The cubes (30x30x30cm)

Series of Cubic lamps

Each cube represents a memory, a important moment, something or someone.

Don't give up

I ♥ smoothies

Last move?

8 faced cube

TO BE CONTINUED… I’m always working on new ideas, so come back soon to see more cubes.

Upcycling projects

Wash out the red light!

Don’t try to put your dirty laundry in here or it might come out all red! This old washing machine drum is now a lamp/table.

Wash out the red light!

Marie Antoinette (1160x110x80cm)

Plastic sculpture representing a white plastic headless mannequin wearing a white plastic gown and a golden strap top. On the floor, by her side, is a little white plastic pillow on top of which you can see a golden plastic crown. This sculpture is a headless plastic queen, that takes her name from the French queen, Marie Antoinette, excecuted by guillotine in 1793.

Materials used: Plastic mannequin, plastic bags, plastic water bottles, styrofoam chips, and ribbon. And for the inside structure cardboard tubes and metal wire.

Crown close up

Marie Antoinette

Marie Antoinette - Detail

Dress close up

The headless plastic queen idea came to life the day I found a trashed plastic mannequin on the side of a street. I could finally start working on the plastic gown after drinking 176 liters of water! Those 176 liters are the 22 big plastic bottles that the gown is made of. Cut open and put together the bottles create a unique design for a skirt that can appear to us like a tower of intertwined sunflowers.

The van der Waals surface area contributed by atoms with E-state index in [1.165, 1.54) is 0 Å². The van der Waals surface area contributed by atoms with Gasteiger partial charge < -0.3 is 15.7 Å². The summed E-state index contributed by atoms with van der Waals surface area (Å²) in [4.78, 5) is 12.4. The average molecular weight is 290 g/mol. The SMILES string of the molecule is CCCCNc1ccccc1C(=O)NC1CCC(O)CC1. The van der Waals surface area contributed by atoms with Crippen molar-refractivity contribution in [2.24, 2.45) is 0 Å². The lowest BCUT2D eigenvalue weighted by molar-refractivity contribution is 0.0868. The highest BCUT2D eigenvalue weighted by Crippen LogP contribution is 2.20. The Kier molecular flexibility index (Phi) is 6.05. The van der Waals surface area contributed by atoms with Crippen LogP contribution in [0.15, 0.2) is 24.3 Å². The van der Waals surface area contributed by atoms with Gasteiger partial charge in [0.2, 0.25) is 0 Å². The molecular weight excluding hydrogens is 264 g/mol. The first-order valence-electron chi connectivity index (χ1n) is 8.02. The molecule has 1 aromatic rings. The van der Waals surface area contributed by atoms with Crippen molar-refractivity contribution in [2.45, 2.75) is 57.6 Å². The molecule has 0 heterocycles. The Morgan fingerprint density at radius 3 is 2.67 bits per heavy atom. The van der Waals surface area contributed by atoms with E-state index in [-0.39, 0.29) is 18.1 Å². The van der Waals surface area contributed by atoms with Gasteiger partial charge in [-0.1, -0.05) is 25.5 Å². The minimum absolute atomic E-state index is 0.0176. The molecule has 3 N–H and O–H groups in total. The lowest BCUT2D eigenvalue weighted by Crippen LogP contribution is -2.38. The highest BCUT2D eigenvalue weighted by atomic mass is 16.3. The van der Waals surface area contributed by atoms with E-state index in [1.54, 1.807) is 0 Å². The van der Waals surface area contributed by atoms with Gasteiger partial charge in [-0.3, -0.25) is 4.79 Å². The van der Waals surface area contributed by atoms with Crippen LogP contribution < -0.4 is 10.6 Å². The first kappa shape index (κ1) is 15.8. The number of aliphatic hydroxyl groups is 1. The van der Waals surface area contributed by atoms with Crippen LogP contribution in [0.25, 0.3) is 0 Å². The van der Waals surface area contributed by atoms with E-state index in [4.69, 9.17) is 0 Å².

Her golden strap top is made of a plastic bag. As is the pillow on the floor, filled with styrofoam chips, where you can see a golden plastic crown, decorated with “Fleurs de Lis”. The “lis” flower is a stylized lilly that was used as a decorative symbol associated with the French monarchy.

So why is that crown on a pillow on the floor and not on the queen’s head? Because our plastic queen has lost her head like the French Queen she was named after: Marie Antoinette, who was executed by guillotine in 1973, just few months after her husband King Louis XVI. She was considered as a stubborn queen, who when she had something in her head would not yield, and she ended up losing her head.

La morale de cette histoire… Voilà ce que arrive quand un femme s’entête. There’s a french wordplay here trying to give a morality to the story, like in Jean de Lafontaine’s Tales. “une femme qui s’entête” means a stubborn woman, but “s’entête” (stubborn) also sounds exactly like “sans tête” (headless).

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